Trailblazing volunteer reflects on path to NGO icon status

by Akemi Nakamura

When Keiko Kiyama went to Yugoslavia in the early 1990s to help people in the war-torn region, many Japanese probably thought her a bit eccentric.

Now, the 45-year-old is viewed as a role model for many young people who want to engage in a seemingly unconventional job.

Earlier this week, Kiyama, secretary general of the nonprofit organization Japan Emergency NGOs, won the Woman of the Year 2006 Grand Prize, set up by the monthly magazine Nikkei Woman to honor working women who have taken initiatives in various fields.

“I never thought of working at an NGO (as a child). I didn’t even know about the existence of NGOs,” Kiyama said in a recent interview at JEN’s office in Shinjuku Ward, Tokyo.

Kiyama worked at a manufacturing firm for five years and obtained a master’s degree in sociology at State University of New York in Buffalo in 1992 before embarking on her career in international cooperation.

JEN was founded by six Japanese nongovernmental organizations in 1994, and in May that year Kiyama was dispatched to Yugoslavia, where ethnic groups had been at war with each other since 1991. It was the group’s first foray into actual field work.

“I oversaw our activities by taking care of logistics and negotiating with the United Nations,” Kiyama said, noting that the activities included providing refugees with vocational training, helping to rebuild their houses, and medical and psychological care.

During her first three weeks there, she only got two hours of sleep a day, and got very little free time in the next four years.

“I was trying desperately (to do something) for the refugees,” Kiyama said. “But the refugees, who had survived numerous hardships, were cheerful and trying to be tough on the surface. Looking at those people, I was encouraged.”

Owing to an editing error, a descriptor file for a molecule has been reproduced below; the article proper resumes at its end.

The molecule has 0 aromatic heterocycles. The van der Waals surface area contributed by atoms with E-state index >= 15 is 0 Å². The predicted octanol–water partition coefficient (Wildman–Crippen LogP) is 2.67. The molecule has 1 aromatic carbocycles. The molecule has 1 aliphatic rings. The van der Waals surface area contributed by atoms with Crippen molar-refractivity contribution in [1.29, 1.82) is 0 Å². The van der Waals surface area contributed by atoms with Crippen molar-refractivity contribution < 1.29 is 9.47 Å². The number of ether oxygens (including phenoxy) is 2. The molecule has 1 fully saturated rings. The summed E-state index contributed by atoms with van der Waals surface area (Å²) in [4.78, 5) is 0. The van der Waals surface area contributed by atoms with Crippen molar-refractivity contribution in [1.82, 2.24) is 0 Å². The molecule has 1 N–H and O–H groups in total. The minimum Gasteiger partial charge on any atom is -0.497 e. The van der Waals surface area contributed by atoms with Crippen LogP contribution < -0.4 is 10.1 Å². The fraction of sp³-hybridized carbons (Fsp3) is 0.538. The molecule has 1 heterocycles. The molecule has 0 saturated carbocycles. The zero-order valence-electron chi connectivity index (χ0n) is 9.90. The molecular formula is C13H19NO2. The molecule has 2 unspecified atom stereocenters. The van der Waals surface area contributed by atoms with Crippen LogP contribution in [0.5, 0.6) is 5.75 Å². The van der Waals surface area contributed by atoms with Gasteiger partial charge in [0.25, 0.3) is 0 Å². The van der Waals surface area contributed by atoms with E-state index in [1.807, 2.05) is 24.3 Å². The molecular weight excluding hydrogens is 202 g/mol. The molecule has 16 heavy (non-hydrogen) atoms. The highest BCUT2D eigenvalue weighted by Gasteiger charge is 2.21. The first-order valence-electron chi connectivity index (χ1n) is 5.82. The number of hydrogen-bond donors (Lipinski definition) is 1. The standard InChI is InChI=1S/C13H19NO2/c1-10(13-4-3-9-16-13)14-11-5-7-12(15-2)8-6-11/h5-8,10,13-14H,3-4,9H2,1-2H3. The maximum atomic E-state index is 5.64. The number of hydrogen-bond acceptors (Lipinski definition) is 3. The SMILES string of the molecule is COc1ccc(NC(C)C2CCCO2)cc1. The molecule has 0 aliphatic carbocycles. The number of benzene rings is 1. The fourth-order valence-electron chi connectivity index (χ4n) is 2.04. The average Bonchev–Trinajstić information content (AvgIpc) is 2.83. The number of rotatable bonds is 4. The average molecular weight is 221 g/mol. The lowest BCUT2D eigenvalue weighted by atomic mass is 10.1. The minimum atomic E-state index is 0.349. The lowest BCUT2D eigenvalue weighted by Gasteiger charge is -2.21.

JEN’s activities in the East European country continued for a decade until local NGOs succeeded them in 2004.

Kiyama returned to Japan in 2000, but her efforts to help those in need become independent continue today in other countries ravaged by disaster and war.

Kiyama believes she has supported more than 1 million people in 14 countries over 11 years, including Afghanistan, Iraq, Sri Lanka and Pakistan. Her most trying experience was when NATO started air raids on Serbia in 1999.

At that time, JEN was in Bosnia, promoting peace-building projects, including sports and art events and job training programs in which people with different ethnic backgrounds could jointly take part.

Many people were skeptical about whether such projects would get off the ground, Kiyama said, and the bombings led to “mounting tension among participants.”

“(The air raids) occurred after people had come to realize that war does not solve any problems (in Yugoslavia). I felt despair and powerlessness,” she said.

More than a decade after Kiyama first set foot in Yugoslavia, the environment for NGOs in Japan has taken a dramatic change for the better.

An increasing number of young people in Japan have started working at NGOs like JEN, especially since the Great Hanshin Earthquake in January 1995, a disaster that blazed the trail for volunteer relief activities here.

In 1998, the government enacted a law to enable certain NPOs to gain certification and corporate status, which boosts their credibility and helps them raise funds. As of the end of October, 25,500 NPOs had obtained this status.

However, these groups are operating in a difficult environment compared with their European and North American counterparts, due to lack of financial support and public understanding, Kiyama said.

“Our activities need to be supported by our communities. I think (many) people want to build a better world, but they do nothing because they believe they cannot do anything,” she said.

“I hope people will see (volunteer activities and support such activities) as part of everyday life. . . . I would like to study and propose measures (to realize this) in the future.”